Book Review: The Split by Laura Kay

When I was offered an advance review copy of this by the publishers, I said ‘yes please’. Whilst I read a lot – I don’t think I’ve ever read a chick lit style book (I know it’s not the most complementary of descriptions – but you’ll know what I mean if I write that) where the main characters are gay. I have to say it wasn’t an important part of the book – the relationship woes were exactly the same as any book in this genre. Here’s the blurb:

A brilliant, heart-warming and intensely funny story of love, heartache, friendship and family. Perfect for fans of Marian Keyes and Beth O’Leary.
Brutally dumped by her girlfriend, Ally is homeless, friendless and jobless… but at least she has Malcolm. Wounded and betrayed, Ally has made off with the one thing she thinks might soothe the pain: Emily’s cat.
After a long train journey she arrives home to her dad in Sheffield, ready to fold herself up in her duvet and remain on the sofa for the foreseeable. Her dad has other ideas. A phone call later, and Ally is reunited with her first ever beard and friend of old, Jeremy. He too is broken-hearted and living at home again.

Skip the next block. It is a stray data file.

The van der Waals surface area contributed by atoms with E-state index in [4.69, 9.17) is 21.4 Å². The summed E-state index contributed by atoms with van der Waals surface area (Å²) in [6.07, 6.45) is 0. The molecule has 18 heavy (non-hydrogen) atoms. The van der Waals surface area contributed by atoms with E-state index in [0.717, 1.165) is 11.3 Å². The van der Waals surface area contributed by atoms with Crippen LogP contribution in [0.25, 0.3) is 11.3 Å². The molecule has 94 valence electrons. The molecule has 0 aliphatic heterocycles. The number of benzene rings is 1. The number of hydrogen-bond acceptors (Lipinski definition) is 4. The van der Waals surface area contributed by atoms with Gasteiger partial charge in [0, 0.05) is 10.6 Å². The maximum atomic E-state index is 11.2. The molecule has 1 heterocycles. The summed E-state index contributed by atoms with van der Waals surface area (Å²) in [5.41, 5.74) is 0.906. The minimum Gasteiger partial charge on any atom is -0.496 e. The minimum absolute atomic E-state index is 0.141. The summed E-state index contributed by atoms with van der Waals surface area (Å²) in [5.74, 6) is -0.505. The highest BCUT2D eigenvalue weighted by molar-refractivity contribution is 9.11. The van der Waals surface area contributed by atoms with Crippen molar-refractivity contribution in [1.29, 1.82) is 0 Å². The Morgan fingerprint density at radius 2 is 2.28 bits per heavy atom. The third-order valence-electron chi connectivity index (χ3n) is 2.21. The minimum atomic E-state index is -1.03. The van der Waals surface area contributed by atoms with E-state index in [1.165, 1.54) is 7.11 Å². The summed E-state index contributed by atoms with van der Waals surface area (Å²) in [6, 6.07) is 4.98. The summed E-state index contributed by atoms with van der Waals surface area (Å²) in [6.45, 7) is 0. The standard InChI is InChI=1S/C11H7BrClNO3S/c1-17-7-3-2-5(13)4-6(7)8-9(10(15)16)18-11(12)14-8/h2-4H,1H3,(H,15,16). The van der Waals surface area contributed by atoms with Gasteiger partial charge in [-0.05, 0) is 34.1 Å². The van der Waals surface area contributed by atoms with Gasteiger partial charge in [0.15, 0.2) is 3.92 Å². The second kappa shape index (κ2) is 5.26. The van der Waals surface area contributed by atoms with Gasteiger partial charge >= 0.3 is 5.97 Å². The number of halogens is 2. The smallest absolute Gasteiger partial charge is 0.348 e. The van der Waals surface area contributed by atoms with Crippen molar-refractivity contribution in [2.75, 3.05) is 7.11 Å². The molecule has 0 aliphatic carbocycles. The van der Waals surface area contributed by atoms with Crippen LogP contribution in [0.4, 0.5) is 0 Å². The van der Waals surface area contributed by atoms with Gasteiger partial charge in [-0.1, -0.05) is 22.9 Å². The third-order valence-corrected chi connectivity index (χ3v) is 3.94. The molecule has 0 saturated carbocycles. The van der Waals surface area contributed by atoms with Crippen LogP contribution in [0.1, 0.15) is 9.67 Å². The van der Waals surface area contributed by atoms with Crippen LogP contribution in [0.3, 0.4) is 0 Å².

In an inspired effort to hold each other up, the pair decide to sign up for the local half marathon in a bid to impress their exes with their commitment and athleticism.
Given neither of them can run, they enlist the support of athletic, not to mention beautiful, Jo. But will she have them running for the hills… or will their ridiculous plan pay off…?”

Whilst the book starts with the breakdown of Ally’s long term relationship with her girlfriend Emily, the real story of the book is Ally finding herself again. She’s clearly lost herself in Emily’s shadow over the years – not really thinking for herself at all – but over the course of the book finds herself again. This is with her relationship with her Dad, her old friend from school Jeremy, Jo who runs the local running group, and the women that own the local bakery. Each relationship brings something else to the table and all are really well written.

I loved Ally and Jeremy’s friendship – and how it developed over the book from initially feeling a bit wary and forced back together by their parents – to actually being inseparable BFFs!

Sheffield itself plays a starring role in the story. Having visited the city for the first time last year to visit my cousin, I hadn’t realised it was so hilly (built on seven hills, just like Rome – which I can imagine is a bit like when locals to me say ‘Birmingham, do you know we have more canals than Venice?’) Walking from my cousin’s flat into town for dinner was exhausting – so running round there must be horrific – and so I could really imagine how Ally and Jeremy struggled!

Ally’s relationship with her Dad was also lovely – and evolved during the book. He was a typical old school Dad and found it hard to help Ally – but you knew he had her back 100%.

Overall this was a lovely, easy read and I really enjoyed it.

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